What Do Whiskey, Wild Horses & Pioneering Women Have in Common? ~ CVB Feature

Calaveras County, CA…Back in the day, there were the “good guys” and then, there were the “bad guys.” But now, this historic Gold Rush community is celebrating the “wealth” that comes from the pioneering women of Calaveras County.  While the women of Calaveras County have always been trailblazers, the county continues to cultivate strong pioneers that are essential to the health and wealth of this historic destination.

In celebration of Women’s History Month, it is both inspiring and essential to shine a spotlight on strong and capable women who have left an indelible mark on history. These remarkable individuals are living legends, making history. They’ve broken barriers, challenged societal norms, and paved the way for future generations. Their narratives serve as a testament to the resilience, intelligence, and tenacity of women throughout Calaveras County’s robust history.

Tucked away between Yosemite National Park and Lake Tahoe, Calaveras County is adorned with rolling hills that are peppered with vineyards and framed with alpine lakes and rivers. But, it’s the rich history of resident WOmen that peaks the curiousities of intrigued visitors.

Julia Costello – Local Historian
~ As more women entered the field (of archaeology), got their PhDs, and became directors instead of handmaidens, it all changed ~

As a well-respected historian for Calaveras County, Julia G. Costello, Ph.D., is a recognized authority on historic-period archaeological sites in the United States. She has published widely on her work on sites associated with the Spanish Colonial and Gold Rush Periods, with mining and industrial activities, and with sites associated with Chinese, Japanese, and Italian immigrants.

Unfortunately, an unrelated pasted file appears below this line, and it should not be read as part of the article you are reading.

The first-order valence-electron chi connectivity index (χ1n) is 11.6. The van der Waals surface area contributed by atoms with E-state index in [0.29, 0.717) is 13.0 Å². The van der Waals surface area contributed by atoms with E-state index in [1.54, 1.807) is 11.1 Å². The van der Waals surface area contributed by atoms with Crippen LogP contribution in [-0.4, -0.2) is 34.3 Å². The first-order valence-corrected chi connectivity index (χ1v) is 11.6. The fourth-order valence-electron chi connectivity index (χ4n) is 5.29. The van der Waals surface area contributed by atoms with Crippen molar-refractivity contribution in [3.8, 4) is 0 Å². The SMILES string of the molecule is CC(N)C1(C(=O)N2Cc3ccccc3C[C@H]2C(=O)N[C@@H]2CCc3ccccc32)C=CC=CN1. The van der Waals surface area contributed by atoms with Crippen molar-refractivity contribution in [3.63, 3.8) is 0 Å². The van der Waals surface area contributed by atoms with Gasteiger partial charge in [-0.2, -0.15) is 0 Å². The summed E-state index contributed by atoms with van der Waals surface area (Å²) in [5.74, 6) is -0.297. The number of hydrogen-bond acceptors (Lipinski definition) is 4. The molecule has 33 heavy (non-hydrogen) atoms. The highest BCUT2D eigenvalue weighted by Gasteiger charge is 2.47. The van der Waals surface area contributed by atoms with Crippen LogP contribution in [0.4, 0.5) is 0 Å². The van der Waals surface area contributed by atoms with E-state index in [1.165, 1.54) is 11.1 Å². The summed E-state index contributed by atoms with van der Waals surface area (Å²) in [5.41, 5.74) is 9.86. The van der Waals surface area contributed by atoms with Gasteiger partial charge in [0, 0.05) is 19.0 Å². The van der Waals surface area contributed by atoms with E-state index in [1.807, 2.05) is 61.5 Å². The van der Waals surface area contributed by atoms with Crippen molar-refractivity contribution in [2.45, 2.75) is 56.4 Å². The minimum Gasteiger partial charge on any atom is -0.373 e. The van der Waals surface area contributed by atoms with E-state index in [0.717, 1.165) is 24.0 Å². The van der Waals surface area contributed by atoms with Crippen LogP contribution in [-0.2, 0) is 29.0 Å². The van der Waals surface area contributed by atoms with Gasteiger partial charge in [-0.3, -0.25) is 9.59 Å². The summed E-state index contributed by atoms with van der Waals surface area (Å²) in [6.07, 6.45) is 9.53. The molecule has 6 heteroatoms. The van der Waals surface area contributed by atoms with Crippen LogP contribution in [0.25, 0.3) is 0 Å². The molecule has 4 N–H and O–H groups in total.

She is co-founder of the cultural resource management firm, Foothill Resources, Ltd., founded in 1982, with historian Judith Marvin. Their firm has successfully completed hundreds of projects for both public and private agencies in the Western US for over the past 40 years.

After receiving her M.A. in prehistoric archaeology in 1972 from the University of Denver, she spent two years excavating Bronze, Iron-Age, and Roman sites Lebanon. The escalating civil war brought her to California in 1974, where she received her Ph.D. from the University of California at Santa Barbara.

In 1978, Julia moved to the Sierra Nevada foothills. She became Co-Director of the New Melones Lake Archaeological Project for the US Army Corps of Engineers. At that time, this was the largest archaeological project to have taken place in the US, involving over 700 sites, 22 miles of river valley, as many as 100 archaeologists, numerous specialists, several federal and state agencies, and strong public controversy. When the project ended, Julia remained making Calaveras her home.

Dr. Costello has published widely on her professional work in academic journals, edited volumes, and monographs. She was appointed by Governor Brown to the California State Historical Resources Commission in 1979, and was elected to serve as its Chair. She has been honored by her colleagues by serving on the Board of Directors of the Society for Historical Archaeology; serving as President of the Society for California Archaeology (SCA); and on the Board of Directors of the California Mission Studies Association.

Amanda Folendorf – District Supervisor
~ The majority of Mokelumne Hill business owners are women…it’s the women that are fearlessly leading the business and the economy right now ~

Amanda Folendorf is a multi-generation Calaveras County resident who served as Mayor of the only incorporated city in Calaveras County, Angels Camp, and currently serving as Calaveras County’s District 4 Supervisor.